Even with the copper price recently reaching an all-time high it is questionable in the next few years whether there is enough incentive in the price right now to build some greenfield and even some brownfield projects critical to future mine supply.  Further out there is likely not enough in the copper price to fund high-risk exploration to discover the next generation of big ore deposits. Copper grades, for what is now considered economic, are on a a slide.

Discovery of copper deposits is in steep decline.  S&P Global Kevin Murphy called the last decade “dismal”.  Of the 224 copper deposits that were discovered between 1990 and 2019 only 16 were found in the last decade.  There is a relative abundance of the red metal in the earth’s crust.   But the grade has to be high-enough to make deeper and deeper deposits that are harder and harder to find economically viable.

In late May analysts at CIBC announced that they adjusted their end-of-year copper price forecast to $5.25 a pound. These estimates are now 22% and 32% above 2021 and 2022 consensus estimates.  Metal prices like all commodity prices can remain out of kilter for a long time.  It will be a bumpy ride but hold on.  Our critical needs are not changing.  The transformation to renewable energy is not for turning.  You can thwart some supply and some demand for some of the time but you can’t thwart all supply and all demand for all of the time.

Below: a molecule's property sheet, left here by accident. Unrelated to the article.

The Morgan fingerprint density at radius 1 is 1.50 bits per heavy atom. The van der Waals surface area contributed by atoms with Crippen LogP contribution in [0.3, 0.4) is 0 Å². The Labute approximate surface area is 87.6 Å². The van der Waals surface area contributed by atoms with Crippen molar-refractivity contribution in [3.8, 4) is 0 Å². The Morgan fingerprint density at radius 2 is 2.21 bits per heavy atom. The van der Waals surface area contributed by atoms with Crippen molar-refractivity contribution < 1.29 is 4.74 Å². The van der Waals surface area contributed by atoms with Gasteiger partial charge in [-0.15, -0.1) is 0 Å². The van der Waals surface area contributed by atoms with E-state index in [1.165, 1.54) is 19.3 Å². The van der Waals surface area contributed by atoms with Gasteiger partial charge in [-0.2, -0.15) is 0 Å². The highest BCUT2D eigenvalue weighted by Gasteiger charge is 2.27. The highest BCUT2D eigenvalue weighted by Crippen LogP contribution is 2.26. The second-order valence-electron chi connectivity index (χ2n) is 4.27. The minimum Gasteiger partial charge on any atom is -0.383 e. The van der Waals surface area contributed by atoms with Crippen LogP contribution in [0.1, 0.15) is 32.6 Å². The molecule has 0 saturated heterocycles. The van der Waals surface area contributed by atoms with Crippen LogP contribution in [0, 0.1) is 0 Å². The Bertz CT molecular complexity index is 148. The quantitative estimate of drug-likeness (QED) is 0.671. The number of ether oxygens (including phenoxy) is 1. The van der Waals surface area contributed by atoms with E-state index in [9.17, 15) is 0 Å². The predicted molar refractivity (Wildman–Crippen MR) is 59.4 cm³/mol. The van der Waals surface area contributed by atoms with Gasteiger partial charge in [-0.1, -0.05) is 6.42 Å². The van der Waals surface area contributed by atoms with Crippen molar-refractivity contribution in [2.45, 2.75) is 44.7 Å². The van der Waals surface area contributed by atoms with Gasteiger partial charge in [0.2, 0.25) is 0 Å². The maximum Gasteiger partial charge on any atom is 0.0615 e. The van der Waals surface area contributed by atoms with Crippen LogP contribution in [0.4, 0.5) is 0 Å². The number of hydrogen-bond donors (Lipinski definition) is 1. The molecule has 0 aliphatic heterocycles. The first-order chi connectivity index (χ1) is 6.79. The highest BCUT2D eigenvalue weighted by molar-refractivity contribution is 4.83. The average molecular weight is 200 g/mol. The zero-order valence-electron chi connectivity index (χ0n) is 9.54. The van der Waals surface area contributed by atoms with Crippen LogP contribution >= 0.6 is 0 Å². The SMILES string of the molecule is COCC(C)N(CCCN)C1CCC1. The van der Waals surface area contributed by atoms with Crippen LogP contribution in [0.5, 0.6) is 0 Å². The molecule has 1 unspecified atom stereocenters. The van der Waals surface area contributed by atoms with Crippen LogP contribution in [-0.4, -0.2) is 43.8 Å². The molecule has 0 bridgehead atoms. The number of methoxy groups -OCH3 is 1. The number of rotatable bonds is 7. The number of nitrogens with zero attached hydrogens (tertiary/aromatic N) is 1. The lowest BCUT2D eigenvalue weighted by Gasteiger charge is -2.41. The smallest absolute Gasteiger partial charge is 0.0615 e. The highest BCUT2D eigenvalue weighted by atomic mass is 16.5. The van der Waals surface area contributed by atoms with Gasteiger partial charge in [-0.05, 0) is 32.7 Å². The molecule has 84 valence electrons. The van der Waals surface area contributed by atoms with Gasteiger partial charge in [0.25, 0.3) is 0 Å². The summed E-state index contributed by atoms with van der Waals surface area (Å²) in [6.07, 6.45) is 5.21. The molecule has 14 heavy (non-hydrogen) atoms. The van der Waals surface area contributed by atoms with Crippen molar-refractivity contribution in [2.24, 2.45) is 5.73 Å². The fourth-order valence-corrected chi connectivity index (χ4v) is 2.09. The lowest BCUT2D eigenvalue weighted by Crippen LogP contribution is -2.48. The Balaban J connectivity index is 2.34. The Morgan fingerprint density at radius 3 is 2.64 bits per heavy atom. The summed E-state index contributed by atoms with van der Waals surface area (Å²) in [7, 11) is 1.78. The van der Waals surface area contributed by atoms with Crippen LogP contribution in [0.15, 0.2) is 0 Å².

I will leave you with a question for next time. Which mining company has the largest copper reserves and for me at least has the best value unrecognised value?

6 thoughts on “Copper Shenanigans”

  1. Copper is a lovely subject John, because it is so useful and has been since the “Stone Age” ended. [And No, we did not run out of stone]. The shores of Lake Superior were a great source of native Cu for the original inhabitants to make tools and weapons and amateur archaeologists are still turning up outstanding examples.
    The potent copper runoff from Parys Mine into Amlwch harbour gave rise to the use of “copper bottoms” for wooden ships giving the RN the upper hand in the Napoleonic wars.
    My own humble career started in Galloway in the 1970’s exploring a Devonian porphyry Cu system.
    Of course, on a light-hearted note, we should not forget the invention of drawn copper wire; two Scotsmen arguing over a penny.
    On Midsummer’s Day lets raise our hats to the red metal.

    • Yes Gerry, I think good for the patient investor with focus but the bumps will see some winners and many losers in the speculator camp. They are too trigger happy.